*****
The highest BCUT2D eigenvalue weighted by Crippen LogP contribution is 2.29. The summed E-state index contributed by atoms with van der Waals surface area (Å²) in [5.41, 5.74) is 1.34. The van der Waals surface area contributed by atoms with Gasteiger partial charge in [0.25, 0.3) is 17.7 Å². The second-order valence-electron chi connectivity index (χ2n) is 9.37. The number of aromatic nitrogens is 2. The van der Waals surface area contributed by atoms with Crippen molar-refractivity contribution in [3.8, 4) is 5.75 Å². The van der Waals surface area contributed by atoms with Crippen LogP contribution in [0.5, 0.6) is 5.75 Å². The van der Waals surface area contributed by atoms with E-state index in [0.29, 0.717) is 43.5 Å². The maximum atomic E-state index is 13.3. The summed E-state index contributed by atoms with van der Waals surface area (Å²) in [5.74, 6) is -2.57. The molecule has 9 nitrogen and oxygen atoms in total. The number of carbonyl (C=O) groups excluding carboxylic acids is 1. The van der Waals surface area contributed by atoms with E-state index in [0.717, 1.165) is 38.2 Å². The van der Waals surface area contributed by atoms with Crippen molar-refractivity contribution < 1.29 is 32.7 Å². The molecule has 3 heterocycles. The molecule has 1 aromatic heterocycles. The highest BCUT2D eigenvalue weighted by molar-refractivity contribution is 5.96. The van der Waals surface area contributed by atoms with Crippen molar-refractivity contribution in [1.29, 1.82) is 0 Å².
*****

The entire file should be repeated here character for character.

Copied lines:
The highest BCUT2D eigenvalue weighted by Crippen LogP contribution is 2.29. The summed E-state index contributed by atoms with van der Waals surface area (Å²) in [5.41, 5.74) is 1.34. The van der Waals surface area contributed by atoms with Gasteiger partial charge in [0.25, 0.3) is 17.7 Å². The second-order valence-electron chi connectivity index (χ2n) is 9.37. The number of aromatic nitrogens is 2. The van der Waals surface area contributed by atoms with Crippen molar-refractivity contribution in [3.8, 4) is 5.75 Å². The van der Waals surface area contributed by atoms with Crippen LogP contribution in [0.5, 0.6) is 5.75 Å². The van der Waals surface area contributed by atoms with E-state index in [0.29, 0.717) is 43.5 Å². The maximum atomic E-state index is 13.3. The summed E-state index contributed by atoms with van der Waals surface area (Å²) in [5.74, 6) is -2.57. The molecule has 9 nitrogen and oxygen atoms in total. The number of carbonyl (C=O) groups excluding carboxylic acids is 1. The van der Waals surface area contributed by atoms with E-state index in [0.717, 1.165) is 38.2 Å². The van der Waals surface area contributed by atoms with Crippen molar-refractivity contribution < 1.29 is 32.7 Å². The molecule has 3 heterocycles. The molecule has 1 aromatic heterocycles. The highest BCUT2D eigenvalue weighted by molar-refractivity contribution is 5.96. The van der Waals surface area contributed by atoms with Crippen molar-refractivity contribution in [1.29, 1.82) is 0 Å².